Life After a Holiday: Cleanse and Detox

After a weekend full of indulging in cheesecake and late-night snacking, everyone is trying to find a way to swing back to normal.

Here are some of my tried and true methods for restoring balance:

Amaranth. Amaranth is a high-protein, gluten-free grain indigenous to Mexico. Rich in dietary fibers and essential amino acids, amaranth can lower cholesterol levels and blood pressure, boost the immune system, increase energy, and strengthen bones. This amaranth porridge is a powerful way to kickstart the day.

Kombucha. A happy pairing of bacteria and yeast, a good swig of kombucha can bring your digestive system back up to full performance. It’s also chock full of the enzymes our bodies use to detox, helps reverse the effects of candida (yeast) overgrowth, relieves arthritis, and can increase energy levels. As tempting as it may be, keep in mind that you should not shake kombucha before drinking, since that upsets the delicate ecosystem within the bottle.

Miso. While most people hear miso and immediately think “sushi appetizer,” there’s a lot more to this paste than a salty soup. A fermented soy product, miso is full of micro-organisms that help our bodies process proteins, carbohydrates, and fats. It also contains lactic acids that promote a healthy environment for digestion. Miso is a great addition to salad dressing and sauces, but if you want to stick with soup, make sure to add the miso last, once the broth has been removed from the heat, so you don’t kill the bacteria.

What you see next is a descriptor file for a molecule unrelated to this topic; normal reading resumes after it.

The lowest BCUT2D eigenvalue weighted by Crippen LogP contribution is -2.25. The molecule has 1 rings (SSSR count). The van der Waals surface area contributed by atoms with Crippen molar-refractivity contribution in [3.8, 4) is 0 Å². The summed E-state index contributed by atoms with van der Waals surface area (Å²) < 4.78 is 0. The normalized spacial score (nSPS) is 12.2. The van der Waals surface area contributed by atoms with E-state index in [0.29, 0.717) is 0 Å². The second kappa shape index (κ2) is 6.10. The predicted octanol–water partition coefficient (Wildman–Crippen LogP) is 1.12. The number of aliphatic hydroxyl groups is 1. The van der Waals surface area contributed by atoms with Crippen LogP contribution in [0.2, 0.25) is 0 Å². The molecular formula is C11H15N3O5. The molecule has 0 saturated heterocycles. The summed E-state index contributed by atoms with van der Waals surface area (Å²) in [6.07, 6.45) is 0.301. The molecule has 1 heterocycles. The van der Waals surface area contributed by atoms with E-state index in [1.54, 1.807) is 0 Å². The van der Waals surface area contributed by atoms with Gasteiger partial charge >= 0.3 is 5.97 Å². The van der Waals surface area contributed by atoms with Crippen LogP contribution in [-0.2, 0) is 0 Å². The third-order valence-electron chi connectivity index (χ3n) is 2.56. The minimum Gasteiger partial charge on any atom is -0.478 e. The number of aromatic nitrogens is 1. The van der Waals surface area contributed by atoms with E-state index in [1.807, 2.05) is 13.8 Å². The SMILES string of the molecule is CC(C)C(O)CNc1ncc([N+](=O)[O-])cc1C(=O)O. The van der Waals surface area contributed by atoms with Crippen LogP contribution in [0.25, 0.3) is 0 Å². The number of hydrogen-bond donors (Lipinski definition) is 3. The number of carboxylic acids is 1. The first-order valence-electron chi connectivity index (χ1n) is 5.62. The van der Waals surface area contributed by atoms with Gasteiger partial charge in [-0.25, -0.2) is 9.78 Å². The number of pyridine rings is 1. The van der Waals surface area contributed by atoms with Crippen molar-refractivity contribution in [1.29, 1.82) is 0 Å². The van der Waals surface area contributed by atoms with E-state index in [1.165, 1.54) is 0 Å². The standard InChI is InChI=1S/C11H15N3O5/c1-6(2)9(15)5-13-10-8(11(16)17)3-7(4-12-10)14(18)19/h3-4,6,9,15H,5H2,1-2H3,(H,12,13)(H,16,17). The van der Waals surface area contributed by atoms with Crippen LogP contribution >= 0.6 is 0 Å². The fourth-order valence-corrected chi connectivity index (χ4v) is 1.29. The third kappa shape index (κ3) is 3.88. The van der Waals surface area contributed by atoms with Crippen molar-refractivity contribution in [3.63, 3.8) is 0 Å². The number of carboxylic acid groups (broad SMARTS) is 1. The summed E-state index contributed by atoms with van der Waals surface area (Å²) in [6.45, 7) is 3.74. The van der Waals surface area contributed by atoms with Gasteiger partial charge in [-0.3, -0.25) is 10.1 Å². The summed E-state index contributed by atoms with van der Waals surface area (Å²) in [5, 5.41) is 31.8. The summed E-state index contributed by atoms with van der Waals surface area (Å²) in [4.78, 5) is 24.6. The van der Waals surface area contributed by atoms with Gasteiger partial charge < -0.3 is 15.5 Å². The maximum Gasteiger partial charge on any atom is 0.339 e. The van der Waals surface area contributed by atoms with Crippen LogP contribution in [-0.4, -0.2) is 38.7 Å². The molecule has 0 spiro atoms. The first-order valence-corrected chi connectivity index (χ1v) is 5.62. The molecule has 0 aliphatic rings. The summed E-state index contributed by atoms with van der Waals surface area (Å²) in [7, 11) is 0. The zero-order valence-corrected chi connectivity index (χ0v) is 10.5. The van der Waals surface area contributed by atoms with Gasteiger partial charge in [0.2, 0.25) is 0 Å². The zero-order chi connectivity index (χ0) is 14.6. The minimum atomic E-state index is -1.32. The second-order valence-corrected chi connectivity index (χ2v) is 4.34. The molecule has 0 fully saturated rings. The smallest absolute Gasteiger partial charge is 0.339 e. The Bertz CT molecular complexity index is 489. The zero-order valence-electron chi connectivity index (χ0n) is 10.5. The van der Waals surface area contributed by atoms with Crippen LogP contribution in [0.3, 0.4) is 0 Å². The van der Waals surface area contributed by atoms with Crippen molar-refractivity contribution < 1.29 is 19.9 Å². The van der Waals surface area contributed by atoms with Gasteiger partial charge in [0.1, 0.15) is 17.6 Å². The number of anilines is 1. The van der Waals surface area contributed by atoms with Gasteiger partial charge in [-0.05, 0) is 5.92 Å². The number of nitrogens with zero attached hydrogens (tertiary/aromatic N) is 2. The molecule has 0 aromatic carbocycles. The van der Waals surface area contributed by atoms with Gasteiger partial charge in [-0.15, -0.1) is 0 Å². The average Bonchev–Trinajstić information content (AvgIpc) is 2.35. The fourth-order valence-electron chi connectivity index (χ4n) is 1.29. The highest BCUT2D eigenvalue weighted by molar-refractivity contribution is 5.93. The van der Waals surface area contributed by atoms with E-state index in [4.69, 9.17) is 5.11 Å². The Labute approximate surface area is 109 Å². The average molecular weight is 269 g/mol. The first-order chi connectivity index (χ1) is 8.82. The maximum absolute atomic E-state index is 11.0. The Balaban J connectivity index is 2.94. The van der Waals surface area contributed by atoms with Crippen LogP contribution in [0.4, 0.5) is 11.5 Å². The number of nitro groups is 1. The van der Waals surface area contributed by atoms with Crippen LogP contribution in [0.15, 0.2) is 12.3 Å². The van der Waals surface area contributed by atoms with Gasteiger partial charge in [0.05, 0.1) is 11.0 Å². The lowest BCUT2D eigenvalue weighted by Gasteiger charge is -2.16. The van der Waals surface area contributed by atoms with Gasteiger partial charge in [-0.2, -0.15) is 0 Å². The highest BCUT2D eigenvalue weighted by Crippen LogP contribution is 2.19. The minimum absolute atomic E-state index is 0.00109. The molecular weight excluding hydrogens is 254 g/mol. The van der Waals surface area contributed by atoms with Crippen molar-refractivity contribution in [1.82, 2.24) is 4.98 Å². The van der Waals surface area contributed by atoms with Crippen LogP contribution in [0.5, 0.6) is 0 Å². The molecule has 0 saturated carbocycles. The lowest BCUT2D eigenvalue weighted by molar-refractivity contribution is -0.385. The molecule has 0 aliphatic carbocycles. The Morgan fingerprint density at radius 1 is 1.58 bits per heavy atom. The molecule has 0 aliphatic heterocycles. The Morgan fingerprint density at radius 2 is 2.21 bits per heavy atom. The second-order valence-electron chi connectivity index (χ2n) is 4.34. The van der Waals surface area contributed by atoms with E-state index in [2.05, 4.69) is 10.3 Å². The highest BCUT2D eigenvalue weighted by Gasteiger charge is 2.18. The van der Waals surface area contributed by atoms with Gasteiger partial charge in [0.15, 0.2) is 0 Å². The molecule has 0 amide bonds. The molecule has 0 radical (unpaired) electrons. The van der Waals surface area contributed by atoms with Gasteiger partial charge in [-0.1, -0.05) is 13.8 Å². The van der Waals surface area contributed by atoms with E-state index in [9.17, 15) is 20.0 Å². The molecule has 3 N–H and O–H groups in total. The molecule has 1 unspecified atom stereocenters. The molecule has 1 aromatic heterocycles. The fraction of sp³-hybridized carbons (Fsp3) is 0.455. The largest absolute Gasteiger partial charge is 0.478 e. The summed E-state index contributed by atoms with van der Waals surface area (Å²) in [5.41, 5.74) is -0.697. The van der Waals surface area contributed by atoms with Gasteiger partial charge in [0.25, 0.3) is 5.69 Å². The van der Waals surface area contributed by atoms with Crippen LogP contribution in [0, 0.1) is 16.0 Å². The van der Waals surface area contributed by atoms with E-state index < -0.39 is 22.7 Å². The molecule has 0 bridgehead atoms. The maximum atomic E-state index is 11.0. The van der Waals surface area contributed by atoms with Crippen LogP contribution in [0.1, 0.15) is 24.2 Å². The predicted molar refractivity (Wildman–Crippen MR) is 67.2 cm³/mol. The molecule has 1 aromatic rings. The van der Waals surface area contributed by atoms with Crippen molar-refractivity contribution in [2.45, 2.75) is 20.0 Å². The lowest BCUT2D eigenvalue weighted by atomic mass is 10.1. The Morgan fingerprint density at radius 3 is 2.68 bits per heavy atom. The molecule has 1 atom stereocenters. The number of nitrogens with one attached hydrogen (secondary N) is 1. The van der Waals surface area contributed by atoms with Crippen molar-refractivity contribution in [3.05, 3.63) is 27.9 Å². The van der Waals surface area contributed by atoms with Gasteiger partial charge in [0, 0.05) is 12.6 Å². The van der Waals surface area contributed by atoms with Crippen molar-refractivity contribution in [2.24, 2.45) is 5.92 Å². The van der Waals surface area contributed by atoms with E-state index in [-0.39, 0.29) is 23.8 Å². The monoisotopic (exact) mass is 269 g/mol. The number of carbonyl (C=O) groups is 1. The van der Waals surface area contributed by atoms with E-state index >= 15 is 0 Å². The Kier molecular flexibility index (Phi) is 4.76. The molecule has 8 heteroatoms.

Pickles. Consuming lacto-fermented pickles (which don’t have to be cucumbers, by the way) is a great way to bring lactic acid, active cultures, and enzymes into your digestive system. Pickling vegetables also helps reduces the impact of harmful compounds like oxalic acid found in beet greens and increases the bodies ability to absorb minerals like iron by breaking down phytates.

Seaweed. I was hesitant about seaweed when I was first introduced to it, but now I can’t imagine giving it up. Full of a range of vitamins, including the hard-to-come-by B12, seaweed can help your digestion, regulate your blood sugar, strengthen your nails and hair, improve thyroid function, and relive stress, among countless other benefits. One of my favorite seaweed dishes is hiziki (or hijiki) caviar served on a cracker.

What food remedies work best for you?

 

 

Posted on May 29, 2012

Note: The opinions expressed here are the personal views of the author. All comments on MyJewishLearning are moderated. Any comment that is offensive or inappropriate will be removed. Privacy Policy

Privacy Policy